, Fig. 1 shows one assembly of the borehole log-' ging apparatus suspended in a well; and
Fig. 2 is a diagrammatic representation of one form of microwave generator which may be used.
In Fig. 1 we have shown a cross section of the earth, with borehole 4D and exposed face 33 of rock formations stratified as shown by 26, 21 and 28. Numeral 29 represents the external case of the microwave apparatus supported by cable 31 entering the apparatus by stufling box and clamp 38. Cable 31 also supplies power to the apparatus, through wires 4|. Cable 31 iswound on a reel at the surface and there is provided conventional means for measuring the length of cable fed down into the hole or other means of determining the depth of unit 29. Also on the surface there may be conventional recording devices or control apparatus for other investigations simultaneously made in the well according to well known procedures.
The microwave generator is housed in 35 and the microwaves emanating from it follow wave guide 30 to the formation wall. Unit 30 may be either of coaxial cable extending from the microwave generator itself to the formation, or it may have the dimensions of a wave guide. The mode of excitation of unit 30 is such that it functions to feed microwave energy into the strata, that is, it electrically couples the formation medium tightly to the microwave generator 35.
If the formation has the properties of an electrical conductor it will act as a microwave reflector and no energy will enter the formation from wave guide 30. This will result in negligible loss of energy from the generator 35. On the other hand if the formation has the properties of an electrical insulator it will be transparent to microwaves and wave guide 30 will feed or radiate energy into the formation with resulting loss of energy from the generator 35. The generator 35 is so constructed that the power load equivalent of the rock strata reacts upon the generator in a measurable way. Such power load may be measured by measuring the net power output of the generator. Alternatively, the generator may be constructed so that variations inthe power By measuring the change in frequency the nature of the rock strata opposite the generator may be inferred. Unit 35 contains a microwave generator of a load sensitive type, plus other electrical equipment to permit obtaining an indication of the load.
One type of microwave generator which may be Its principal parts are shown diagrammatically in Fig. 2. Its principle of operation is discussed,
in a book by Brainerd et al. titled Ultra-High Frequency Techniques, page 330, et seq. This generator depends upon the electrodynamic resonance properties of closed or nearly closed metallic vessels. In Fig. 2, numeral i represents a heating filament which furnishes heat for a cathode 2 4 which emits electrons. Between the cathode 2 and grid 3 there is applied an accelerating voltage for the electrons. Thereupon the electrons travel to the grid 4 and practically all of them pass into and through the resonator space 6. It will be a assumed that the generator is in operation, so
I used in the above invention is called a Klystron.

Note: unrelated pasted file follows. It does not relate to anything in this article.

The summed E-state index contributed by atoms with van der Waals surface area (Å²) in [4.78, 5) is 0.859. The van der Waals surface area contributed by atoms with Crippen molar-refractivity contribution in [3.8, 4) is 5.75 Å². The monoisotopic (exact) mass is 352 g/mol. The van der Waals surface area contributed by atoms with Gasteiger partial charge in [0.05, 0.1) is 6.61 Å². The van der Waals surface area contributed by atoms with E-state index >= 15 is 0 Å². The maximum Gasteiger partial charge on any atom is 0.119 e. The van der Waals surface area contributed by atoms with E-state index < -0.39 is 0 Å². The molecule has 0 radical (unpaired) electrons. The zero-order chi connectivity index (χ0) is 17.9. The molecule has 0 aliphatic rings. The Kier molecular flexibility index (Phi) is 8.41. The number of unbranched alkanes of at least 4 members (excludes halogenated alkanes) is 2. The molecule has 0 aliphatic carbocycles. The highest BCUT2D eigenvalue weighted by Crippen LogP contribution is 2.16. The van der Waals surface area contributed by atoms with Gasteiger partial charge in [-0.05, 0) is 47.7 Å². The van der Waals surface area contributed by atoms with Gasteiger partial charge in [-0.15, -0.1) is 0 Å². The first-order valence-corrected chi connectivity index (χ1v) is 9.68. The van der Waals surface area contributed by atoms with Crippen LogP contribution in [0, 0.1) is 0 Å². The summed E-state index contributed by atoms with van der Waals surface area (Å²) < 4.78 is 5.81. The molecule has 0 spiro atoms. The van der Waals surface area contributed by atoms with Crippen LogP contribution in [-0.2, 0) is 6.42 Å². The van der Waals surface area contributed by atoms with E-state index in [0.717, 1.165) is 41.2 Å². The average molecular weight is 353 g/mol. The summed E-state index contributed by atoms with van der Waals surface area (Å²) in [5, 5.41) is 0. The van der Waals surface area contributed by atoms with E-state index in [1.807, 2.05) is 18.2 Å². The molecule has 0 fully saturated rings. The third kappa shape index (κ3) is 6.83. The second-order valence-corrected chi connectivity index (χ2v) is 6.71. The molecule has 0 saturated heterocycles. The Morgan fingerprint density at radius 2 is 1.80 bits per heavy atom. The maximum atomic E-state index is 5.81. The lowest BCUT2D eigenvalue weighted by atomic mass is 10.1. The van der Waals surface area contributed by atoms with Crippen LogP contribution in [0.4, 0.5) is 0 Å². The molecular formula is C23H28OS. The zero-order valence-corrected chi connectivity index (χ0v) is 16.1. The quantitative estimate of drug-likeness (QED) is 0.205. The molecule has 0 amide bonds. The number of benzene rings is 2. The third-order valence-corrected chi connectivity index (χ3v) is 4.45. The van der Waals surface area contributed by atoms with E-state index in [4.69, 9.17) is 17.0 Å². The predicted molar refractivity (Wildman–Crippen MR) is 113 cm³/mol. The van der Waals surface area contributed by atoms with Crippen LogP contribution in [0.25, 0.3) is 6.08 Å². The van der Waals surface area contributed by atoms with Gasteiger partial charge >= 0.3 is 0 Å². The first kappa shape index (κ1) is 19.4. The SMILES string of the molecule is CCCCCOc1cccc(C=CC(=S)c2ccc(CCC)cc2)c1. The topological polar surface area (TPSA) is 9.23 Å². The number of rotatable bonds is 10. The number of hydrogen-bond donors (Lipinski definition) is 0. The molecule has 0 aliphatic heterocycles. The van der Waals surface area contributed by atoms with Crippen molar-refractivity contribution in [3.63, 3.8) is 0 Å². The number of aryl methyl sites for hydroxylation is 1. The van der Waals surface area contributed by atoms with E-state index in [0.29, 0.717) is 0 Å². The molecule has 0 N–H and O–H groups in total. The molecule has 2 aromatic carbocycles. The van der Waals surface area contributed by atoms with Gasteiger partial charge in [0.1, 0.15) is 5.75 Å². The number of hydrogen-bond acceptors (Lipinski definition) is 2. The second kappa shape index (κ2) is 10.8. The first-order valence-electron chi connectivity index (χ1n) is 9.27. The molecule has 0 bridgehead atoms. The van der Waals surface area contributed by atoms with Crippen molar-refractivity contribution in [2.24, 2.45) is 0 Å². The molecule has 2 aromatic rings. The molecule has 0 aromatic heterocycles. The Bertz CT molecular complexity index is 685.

that the electromagnetic oscillations exist in the resonator space 6. Depending upon the instantaneous phase of the oscillations there will be an electric field from 4 to 5 or from 5 to 4. Its action upon the electrons passing between grids l and 5 will be to speed them up or slow them down. This will result in their being bunched as they pass through the field free space 24.
The cavity space I is geometrically the same as 6, and therefore the resonant frequency of I will be same as for 6. Moreover, the electromagnetic resonators 6 and I are energetically coupled by the coaxial cable arrangement I2 which has an antenna II on each end. This allows either 6 to feed energy into I or vice versa. Therefore cavities 6 and I will both be in oscillation at once and at the same frequency. Consequent- 1y if the phase of the oscillations of resonator, 1 is in proper relation to the phase of "the bunches of electrons coming on paths 25, these electrons, by virtue of their kinetic energy, can either feed energy into I or absorb it from it. If they feed energy into 1 they will be slowed down; if not, they will be speeded up. Proper operating conditions, of course, are when they are slowed down to allow maximum energy transfer to the cavity resonator I. The coaxial cable arrangement i3 allows energy in the form of microwaves to be drained of! and utilized for whatever purpose is desired. In this case they are radiated onto the formation wall.
The coaxial cable arrangement l4 serves to preserve the symmetry of the two resonant cavities. After passing through grids 8 and 9, which are part of the resonator I, the electrons pass into the anode l0 where they are collected. Numeral 2| represents the overall metal case of the generator and the leads to the various elements such as I, 2, 3 and I0 enter the case through well-known insulating vacuum-tight bushings or glass seals not shown. The case 2| is customarily kept at ground potential while the oathode 2 and the anode iii are at a high negative potential. Meter 2!) measures the flow of electrons from the cathode 2 to the anode i0 and this current depends on the adjustment and state of oscillation of the tube and its load. Battery I 6 is the voltage source for the first acceleration of electrons, and variable resistance l1 allows it to be controlled. 3 Meter l8 measures that part of the emission from the cathode which is caught on grid 3, and i9 measures the voltage between 2 and 3. Voltmeter 23 measures the voltage applied to the electrons while between cathode 2 and grid 4, and meter 22 measures the flow of electrons from cathode 2 to the external case 2|. -Customary adjustment of a Klystron oscillator is such that some electrons leaving cathode 2 reach the-anode I ll. Even though the elements 2 and I0 are at substantially the same D.-C. potential, the instantaneous potentials acting on the electrons moving between the various elements when under conditions .of oscillation as described above are suchas to cause a current through meter 20, and for a particular adjustment this current is a maximum with no load on the oscillator. When microwave power is taken from the oscillator through coaxial cable l3, the reading of meter 'ured by 20.